We spoke to McLaren chief designer Rob Melville at Goodwood regarding the future of design in an EV world.
Although McLaren has yet to make it official, chances are the P1 successor, due by 2025, will be an all-electric hypercar. If the P1 was the world's first hybrid hypercar then it'd make sense for its direct Ultimate Series successor to go all-electric. Of course there will be major technological changes under its skin, but about on the surface? Will this unnamed and unconfirmed McLaren EV hypercar feature wild proportions and/or design?
We spoke to McLaren design chief Rob Melville during the Goodwood Festival of Speed regarding the styling direction he plans to take in the years ahead. Melville helped design the P1 and 650S prior to becoming chief designer. He's handled all new McLarens since the 675LT and is currently wrapping up work on the BP23 hyper GT. So will the (probable) all-electric P1 successor have a radical exterior design and proportions? "I think footprint wise, it'll be similar," he said. "It's about dynamics, so the overall width of the car involving its turning circle, tire thickness, and the fact it has to fit two people side by side without decreasing the size of the footwell… proportionally, architecturally, I think they're going to be quite similar.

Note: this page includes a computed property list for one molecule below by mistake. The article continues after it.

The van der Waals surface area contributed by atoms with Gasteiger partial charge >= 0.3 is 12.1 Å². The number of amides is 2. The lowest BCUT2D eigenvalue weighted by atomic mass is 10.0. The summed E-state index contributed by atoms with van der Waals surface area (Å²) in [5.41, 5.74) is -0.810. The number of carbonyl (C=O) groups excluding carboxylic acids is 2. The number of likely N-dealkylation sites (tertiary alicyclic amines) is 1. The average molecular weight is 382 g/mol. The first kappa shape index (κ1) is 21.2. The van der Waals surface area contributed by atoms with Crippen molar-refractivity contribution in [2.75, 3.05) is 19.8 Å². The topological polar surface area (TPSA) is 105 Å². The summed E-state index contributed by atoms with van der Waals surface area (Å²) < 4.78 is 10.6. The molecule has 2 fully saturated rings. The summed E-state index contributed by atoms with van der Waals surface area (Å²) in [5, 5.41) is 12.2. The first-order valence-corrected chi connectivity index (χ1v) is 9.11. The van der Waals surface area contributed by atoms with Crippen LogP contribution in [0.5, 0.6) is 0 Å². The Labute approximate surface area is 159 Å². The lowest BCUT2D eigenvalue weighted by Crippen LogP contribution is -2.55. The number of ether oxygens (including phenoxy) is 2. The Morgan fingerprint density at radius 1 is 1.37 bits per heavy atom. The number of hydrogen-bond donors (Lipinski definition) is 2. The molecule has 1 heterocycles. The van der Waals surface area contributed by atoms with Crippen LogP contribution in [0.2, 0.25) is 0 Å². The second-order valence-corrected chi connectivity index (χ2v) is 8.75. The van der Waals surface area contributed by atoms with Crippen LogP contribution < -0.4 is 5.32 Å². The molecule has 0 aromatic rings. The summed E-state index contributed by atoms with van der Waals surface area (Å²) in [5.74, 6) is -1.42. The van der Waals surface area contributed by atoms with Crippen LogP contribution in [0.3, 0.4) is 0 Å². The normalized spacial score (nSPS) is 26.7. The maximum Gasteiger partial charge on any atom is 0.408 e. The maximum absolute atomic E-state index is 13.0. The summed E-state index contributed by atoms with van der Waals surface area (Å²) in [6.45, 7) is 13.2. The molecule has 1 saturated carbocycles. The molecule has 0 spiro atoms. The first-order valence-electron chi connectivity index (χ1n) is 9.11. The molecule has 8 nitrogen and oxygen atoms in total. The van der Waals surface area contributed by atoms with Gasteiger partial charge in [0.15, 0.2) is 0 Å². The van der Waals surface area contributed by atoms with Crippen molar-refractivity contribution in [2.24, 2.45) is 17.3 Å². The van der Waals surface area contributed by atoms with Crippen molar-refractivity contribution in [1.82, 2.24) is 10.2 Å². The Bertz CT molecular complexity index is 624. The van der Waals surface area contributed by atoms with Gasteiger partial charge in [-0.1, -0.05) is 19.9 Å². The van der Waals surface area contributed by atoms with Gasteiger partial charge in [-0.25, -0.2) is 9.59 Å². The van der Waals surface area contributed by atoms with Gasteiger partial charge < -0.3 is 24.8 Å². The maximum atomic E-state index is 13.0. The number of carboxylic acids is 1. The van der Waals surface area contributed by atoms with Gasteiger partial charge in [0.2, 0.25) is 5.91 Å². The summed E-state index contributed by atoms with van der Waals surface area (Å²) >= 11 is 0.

"But the clever bit is that you have more opportunity to take air through the car." Another added benefit of an all-electric powertrain, aside from zero emissions, is greater interior space. "You get more internal space because the battery can be lower and behind the seats, but the thing about the width and wheelbase is that you don't want to go too wide or too tall because you'll increase the frontal area. For a 200 mph+ car the wheelbase range of 2,640 millimeters to 2,700 mm is optimum. We work at around 2,670 mm. It's good for everything." Given that 2025 is still seven years away, McLaren design will continue to evolve with 17 other new models and derivatives launched during the years in between.